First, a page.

Statistics show that commercial airlines are the safest segment of aviation while owner flown has one of the worst safety records.  Why?  Many reasons but pilot behavior and experience is certainly a big one.  One large contributor to owner flown accidents is referred to as “get there’itis.”  I have an important meeting to get to, the weather is bad but I’m going anyway.  I must get to that meeting.

Airline pilots are often confronted with similar dilemmas.  You are taxiing out and you have a mechanical issue.  All your experience tells you that the problem is not serious and has almost no chance of impacting the safety of the flight.  But the rules say return to the gate for maintenance.  If you go back to the gate, you miss your commute flight home and that will cause you to miss a big event you have planned with your family.  You return to the gate.  Why?  You return because you know that not following the rules could lead to employment problems.  But if that was not a concern, what decision might a pilot make?

There is no way to know how many times a day this kind of scenario plays out.  And almost every time, the right decision is made.  The positive impact this has on safety is impossible to calculate, but obviously a poor decision would have a negative impact on safety.  And in aviation, isn’t the tie breaker always decided by “which is the safer course of action?”

So isn’t also true that the safer course of action, with respect to the pilot profession is to return this profession to a stable and sustainable position?  Wouldn’t this help ensure that the pilots of the future will continue to make the right decisions?

We know that in the past, an airline pilot’s compensation, lifestyle and respect attracted the pilots we have today.  What we do not know is if this profession will have the same highly trained, highly skilled, and most importantly highly experienced pilots in the future.  If not, it is doubtful that the industry will enjoy the same stability of long term pilot employment and safety that it has for decades.  Should the industry take that chance?  In aviation, we always err on the side of safety.  If we know one method is safe and different method is proposed, we stick with what is known to work, unless this new method can be proven to be safer.  We know that the pilot compensation, lifestyle and status in place for decades gave the industry the pilots we have today.  We know that works.  The current level of compensation, lifestyle, and respect the pilots of major airlines experience today may not provide the same levels of safety and stability in the future.  In aviation, when it comes to safety don’t we always stick to proven methods verses taking a chance on the unproven?  Why should this aspect of safety be dealt with any differently?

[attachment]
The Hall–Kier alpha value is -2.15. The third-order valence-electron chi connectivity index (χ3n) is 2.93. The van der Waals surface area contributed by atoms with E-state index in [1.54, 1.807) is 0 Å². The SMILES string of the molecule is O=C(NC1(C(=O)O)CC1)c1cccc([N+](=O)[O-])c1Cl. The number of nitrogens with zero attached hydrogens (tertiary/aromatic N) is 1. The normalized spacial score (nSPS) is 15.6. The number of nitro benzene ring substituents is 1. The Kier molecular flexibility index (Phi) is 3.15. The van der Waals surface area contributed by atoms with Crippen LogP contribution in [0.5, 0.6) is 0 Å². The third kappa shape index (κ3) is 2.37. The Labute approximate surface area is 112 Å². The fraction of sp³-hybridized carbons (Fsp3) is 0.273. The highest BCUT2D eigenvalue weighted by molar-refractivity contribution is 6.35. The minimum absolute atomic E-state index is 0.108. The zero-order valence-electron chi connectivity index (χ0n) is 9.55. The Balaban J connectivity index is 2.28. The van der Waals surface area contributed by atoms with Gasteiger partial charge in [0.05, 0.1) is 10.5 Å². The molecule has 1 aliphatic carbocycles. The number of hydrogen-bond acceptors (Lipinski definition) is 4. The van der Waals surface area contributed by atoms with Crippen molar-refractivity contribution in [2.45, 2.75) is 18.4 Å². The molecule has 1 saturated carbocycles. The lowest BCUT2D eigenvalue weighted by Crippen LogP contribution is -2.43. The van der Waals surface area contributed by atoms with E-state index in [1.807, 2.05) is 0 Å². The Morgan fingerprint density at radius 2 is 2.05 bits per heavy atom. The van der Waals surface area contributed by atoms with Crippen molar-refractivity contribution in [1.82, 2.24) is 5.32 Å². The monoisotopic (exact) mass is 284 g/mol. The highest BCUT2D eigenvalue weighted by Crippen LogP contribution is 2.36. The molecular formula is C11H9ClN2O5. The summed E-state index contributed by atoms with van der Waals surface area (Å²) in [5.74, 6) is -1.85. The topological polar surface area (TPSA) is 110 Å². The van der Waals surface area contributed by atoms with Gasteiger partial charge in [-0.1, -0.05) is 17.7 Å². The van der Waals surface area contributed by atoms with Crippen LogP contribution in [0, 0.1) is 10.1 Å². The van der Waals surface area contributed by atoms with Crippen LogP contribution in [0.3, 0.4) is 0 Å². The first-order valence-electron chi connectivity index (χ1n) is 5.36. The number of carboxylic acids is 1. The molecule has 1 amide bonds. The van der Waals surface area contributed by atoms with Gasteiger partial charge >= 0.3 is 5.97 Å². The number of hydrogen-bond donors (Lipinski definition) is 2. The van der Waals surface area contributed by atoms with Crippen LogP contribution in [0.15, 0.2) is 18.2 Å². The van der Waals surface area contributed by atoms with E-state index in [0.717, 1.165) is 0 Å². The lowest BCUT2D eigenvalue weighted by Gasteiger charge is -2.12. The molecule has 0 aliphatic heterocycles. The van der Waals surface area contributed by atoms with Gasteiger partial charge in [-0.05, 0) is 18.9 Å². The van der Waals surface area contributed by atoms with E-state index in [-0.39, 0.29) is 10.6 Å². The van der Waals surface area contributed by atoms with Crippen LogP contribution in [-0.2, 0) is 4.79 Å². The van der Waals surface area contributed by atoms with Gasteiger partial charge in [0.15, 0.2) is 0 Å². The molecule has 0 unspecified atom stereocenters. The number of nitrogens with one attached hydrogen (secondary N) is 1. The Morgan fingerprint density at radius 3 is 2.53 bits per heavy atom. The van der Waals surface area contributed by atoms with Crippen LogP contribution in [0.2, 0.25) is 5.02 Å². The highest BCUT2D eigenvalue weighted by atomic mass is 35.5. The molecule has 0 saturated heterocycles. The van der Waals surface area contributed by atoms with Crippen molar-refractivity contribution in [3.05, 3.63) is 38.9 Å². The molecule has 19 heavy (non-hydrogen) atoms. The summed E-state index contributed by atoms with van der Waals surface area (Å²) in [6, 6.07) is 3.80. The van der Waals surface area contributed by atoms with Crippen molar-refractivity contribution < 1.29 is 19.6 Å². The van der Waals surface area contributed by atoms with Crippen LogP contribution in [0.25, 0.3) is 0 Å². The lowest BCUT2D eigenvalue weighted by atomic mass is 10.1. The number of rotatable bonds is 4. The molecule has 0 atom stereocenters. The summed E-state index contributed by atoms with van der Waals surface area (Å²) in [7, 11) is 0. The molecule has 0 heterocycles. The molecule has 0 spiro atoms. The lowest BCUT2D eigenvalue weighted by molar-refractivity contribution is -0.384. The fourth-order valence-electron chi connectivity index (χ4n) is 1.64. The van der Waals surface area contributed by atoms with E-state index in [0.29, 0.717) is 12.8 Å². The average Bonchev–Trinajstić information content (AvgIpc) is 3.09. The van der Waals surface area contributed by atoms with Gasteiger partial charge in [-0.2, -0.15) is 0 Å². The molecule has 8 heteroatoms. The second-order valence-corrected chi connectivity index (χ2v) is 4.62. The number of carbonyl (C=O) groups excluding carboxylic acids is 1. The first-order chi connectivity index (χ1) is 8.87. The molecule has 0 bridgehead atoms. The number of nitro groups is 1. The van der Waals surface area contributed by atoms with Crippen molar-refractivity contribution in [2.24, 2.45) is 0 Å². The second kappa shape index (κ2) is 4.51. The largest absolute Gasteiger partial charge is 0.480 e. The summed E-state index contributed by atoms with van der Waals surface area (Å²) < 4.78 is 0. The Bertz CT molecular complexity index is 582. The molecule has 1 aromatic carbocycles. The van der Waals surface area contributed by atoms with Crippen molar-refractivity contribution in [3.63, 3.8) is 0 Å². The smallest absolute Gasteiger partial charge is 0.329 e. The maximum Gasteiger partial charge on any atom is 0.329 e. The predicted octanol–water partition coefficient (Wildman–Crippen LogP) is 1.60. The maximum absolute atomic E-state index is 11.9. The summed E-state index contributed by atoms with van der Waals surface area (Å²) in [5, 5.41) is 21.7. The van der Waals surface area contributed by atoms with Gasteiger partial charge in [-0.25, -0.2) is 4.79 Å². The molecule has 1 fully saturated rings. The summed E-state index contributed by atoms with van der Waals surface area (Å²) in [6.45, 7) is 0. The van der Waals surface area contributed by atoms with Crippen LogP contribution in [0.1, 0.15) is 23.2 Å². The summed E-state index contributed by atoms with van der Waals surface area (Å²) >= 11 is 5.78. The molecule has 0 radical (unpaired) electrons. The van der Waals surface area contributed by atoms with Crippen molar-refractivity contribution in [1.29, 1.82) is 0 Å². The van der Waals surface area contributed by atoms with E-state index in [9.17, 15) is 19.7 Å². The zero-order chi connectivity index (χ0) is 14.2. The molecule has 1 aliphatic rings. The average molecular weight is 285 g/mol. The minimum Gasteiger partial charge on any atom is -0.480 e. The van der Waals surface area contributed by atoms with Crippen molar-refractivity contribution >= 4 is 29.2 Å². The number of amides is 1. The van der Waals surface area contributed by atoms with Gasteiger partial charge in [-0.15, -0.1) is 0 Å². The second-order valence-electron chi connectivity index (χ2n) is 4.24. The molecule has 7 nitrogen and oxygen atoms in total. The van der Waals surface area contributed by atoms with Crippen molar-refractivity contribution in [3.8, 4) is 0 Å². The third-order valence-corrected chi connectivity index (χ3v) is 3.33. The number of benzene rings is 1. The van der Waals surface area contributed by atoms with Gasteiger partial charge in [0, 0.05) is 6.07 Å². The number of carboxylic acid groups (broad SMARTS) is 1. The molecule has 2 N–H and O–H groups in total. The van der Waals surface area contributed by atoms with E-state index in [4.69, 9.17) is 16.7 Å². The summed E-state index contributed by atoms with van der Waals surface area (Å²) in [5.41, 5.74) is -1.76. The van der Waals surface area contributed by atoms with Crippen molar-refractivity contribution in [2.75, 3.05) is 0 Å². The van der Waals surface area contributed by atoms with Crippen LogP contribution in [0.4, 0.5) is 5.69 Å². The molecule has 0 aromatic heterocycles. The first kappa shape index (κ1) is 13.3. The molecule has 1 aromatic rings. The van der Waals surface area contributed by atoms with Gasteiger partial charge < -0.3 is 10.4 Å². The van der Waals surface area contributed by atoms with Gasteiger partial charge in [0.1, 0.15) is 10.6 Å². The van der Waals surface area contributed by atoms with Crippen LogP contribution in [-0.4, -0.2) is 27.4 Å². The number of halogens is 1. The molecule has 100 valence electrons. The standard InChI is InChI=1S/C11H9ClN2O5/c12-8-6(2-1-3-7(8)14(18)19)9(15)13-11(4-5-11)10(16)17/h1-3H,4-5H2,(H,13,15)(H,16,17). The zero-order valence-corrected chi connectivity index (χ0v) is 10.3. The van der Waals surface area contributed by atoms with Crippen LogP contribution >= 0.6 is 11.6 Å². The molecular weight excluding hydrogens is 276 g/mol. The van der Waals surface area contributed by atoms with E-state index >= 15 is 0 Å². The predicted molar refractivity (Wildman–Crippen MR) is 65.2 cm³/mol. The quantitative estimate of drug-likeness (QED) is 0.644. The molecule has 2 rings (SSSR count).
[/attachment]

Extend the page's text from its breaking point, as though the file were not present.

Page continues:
Yes, flying will always attract new pilots, but what kind?  How many of tomorrow’s pilots will stick it out for a full career?  How many will put themselves through the years of sacrifices it took to get a major airline job.  How many will pay $ 100,000 in education for a career that might not ever pay $100,000 a year?  What will happen if the industry cannot attract the same qualified applicants it once did?  What will airlines do? Lower their hiring standards?  Hire the pilots they once considered unqualified? Pay more?  Even paying more will not solve the problem if the industry waits too long to address this issue.  If the industry waits too long to correct this problem, it may not matter what the industry offers for pilot compensation because the pilot candidates they once had their pick of, simply will not exist. Right now, the pipeline is still full of experienced pilots. That will change.


Part 3 will cover

  • How do you explain the negative correlation of safety records having never been better while pilot compensation has been drastically reduced?
  • Changing the mindset of pilots and ALPA about their career and the union

To read the entire Paper click on The Way It Has To Be


Thank you again for participating in ALPAWatch.  With the participation of pilots such as you, ALPAWatch will be successful in obtaining the Union Leadership that the Pilot Group deserves, and in doing so regain our fair compensation, our quality of life, our future, and our dignity.